Monday, April 21, 2014

LAW DAY SPEECH 4/22/2014: American Democracy and the Rule of Law: Why Every Vote Matters"

A.C.O.R.N. was an organization dedicating to registering new voters- until it got caught up as the victim in one of the biggest political hoaxes of the 21st century.

The ABA today announced the theme for the 2014 Law Day. In recognition of the approaching 50th anniversaries of the Civil Rights Act of 1964 and the Voting Rights Act of 1965, the theme "American Democracy and the Rule of Law: Why Every Vote Matters" calls on every American to reflect on the importance of a citizen’s right to vote and the challenges that remain to ensuring all Americans have the opportunity to participate in our democracy."


Six years ago I attempted to make a bet which, had it been taken up, would have netted me ten million dollars. What was the bet?

How many of you have heard something in the news during the last 10 years about States- including Georgia- enacting strict new photo ID laws for voters? Why, you ask, is it that when we can't get legislatures to pass needed legislation, did so many States take the time and trouble to enact laws- including photo identification requirements for otherwise validly registered voters- that make it harder for people to register, and harder for registered voters to cast their ballots?

It hasn't just been photo identification laws which will restrict the number of otherwise eligible voters to vote: laws have been passed in several states which have restricted early voting. Some States have made it more difficult for convicted felons who have completed their sentences to have their voting rights restored. Other states have made it more difficult for groups such as students to vote in the towns where their colleges or universities are located. The State of Texas allows persons to get a concealed firearm carry permit with forms of identification that are not allowed at the polls- including student ID's with photos.

So what was my would-be ten million dollar bet? I offered that bet during the weeks before the 2008 presidential election, when there were national outcries of rampant voter fraud, when the Republican presidential candidate, John McCain and right wing commentators were howling that a liberal community get out the vote organization, A.C.O.R.N. was trying to steal the election. ACORN stands for: "The Association of Community Organizations for Reform Now." It once was the nation's largest organization working for social justice and stronger communities- but it died in 2010, after it had become a symbol of rampant voter fraud.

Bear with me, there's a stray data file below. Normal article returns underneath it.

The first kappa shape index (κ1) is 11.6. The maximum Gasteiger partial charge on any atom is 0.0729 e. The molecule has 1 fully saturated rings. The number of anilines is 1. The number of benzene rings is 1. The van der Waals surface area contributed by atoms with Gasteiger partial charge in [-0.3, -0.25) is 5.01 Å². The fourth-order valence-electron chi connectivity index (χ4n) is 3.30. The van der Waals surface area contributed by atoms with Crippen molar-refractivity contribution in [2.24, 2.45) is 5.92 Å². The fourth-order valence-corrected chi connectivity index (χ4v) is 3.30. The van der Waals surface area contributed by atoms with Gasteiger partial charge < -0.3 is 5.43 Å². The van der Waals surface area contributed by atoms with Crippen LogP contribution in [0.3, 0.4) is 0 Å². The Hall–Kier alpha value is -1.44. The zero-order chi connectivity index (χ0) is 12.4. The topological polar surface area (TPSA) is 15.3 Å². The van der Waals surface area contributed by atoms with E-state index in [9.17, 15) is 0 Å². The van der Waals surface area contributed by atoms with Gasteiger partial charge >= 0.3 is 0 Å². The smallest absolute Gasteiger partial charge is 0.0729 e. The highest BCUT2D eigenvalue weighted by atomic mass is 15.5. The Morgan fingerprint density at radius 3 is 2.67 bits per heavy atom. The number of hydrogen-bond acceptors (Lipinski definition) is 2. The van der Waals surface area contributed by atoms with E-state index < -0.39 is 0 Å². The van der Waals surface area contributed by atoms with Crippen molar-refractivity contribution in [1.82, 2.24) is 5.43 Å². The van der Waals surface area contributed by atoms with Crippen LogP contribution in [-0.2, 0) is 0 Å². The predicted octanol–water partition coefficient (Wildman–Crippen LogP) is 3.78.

There was just one problem with the stories about ACORN stealing elections via voter fraud: they were all made up. Completely. One story that made headlines had to do with independent contractors working for ACORN in Nevada who were collecting money from ACORN for registering non-existent people to vote, including members of the Dallas Cowboys football team. The contractors would turn in their lists to ACORN, which would then pay them a set price for every new voter registered. That sure sounds like fraud, doesn't it? But think about it: who was the victim of the fraud? Did any of those fictitious voters- like someone pretending to be Dallas Cowboys quarterback Tony Romo- who was actually registered by the contractor- show up to vote in Nevada's election? Not hardly. The victim of the fraud was ACORN itself- it was paying people to register real human beings as voters, but instead they were registering fictitious people who never showed up to vote in the election.

So my bet was this- and I fervently hope that the next time a government official tells you that we need photo ID to curb rampant voter fraud, some one will offer the same bet to him or her: if more than 10 people in the entire country show up to vote under another person's identity, for the 11th person and every person after him in the United States who shows up to vote at the polls in the 2008 presidential election who votes under another persons' name, I will pay $1,000.00: but only if you will pay me one million dollars for every number less than 10. In other words, if only 9 people voted under another person's name, I would get one million dollars. 8 people, two million. And so on down to 0- where I would get 10 million dollars.

There were almost 130 million votes cast in the 2008 election: 69,498,516 for Barack Obama and 59,948,323 for John McCain. Care to guess how many of those votes were cast by persons at the polls using another person's name? That's right: ZERO. I could have picked up a cool $10 million if any of the fear and hate mongers crying about "vote fraud" had the guts to take up my bet.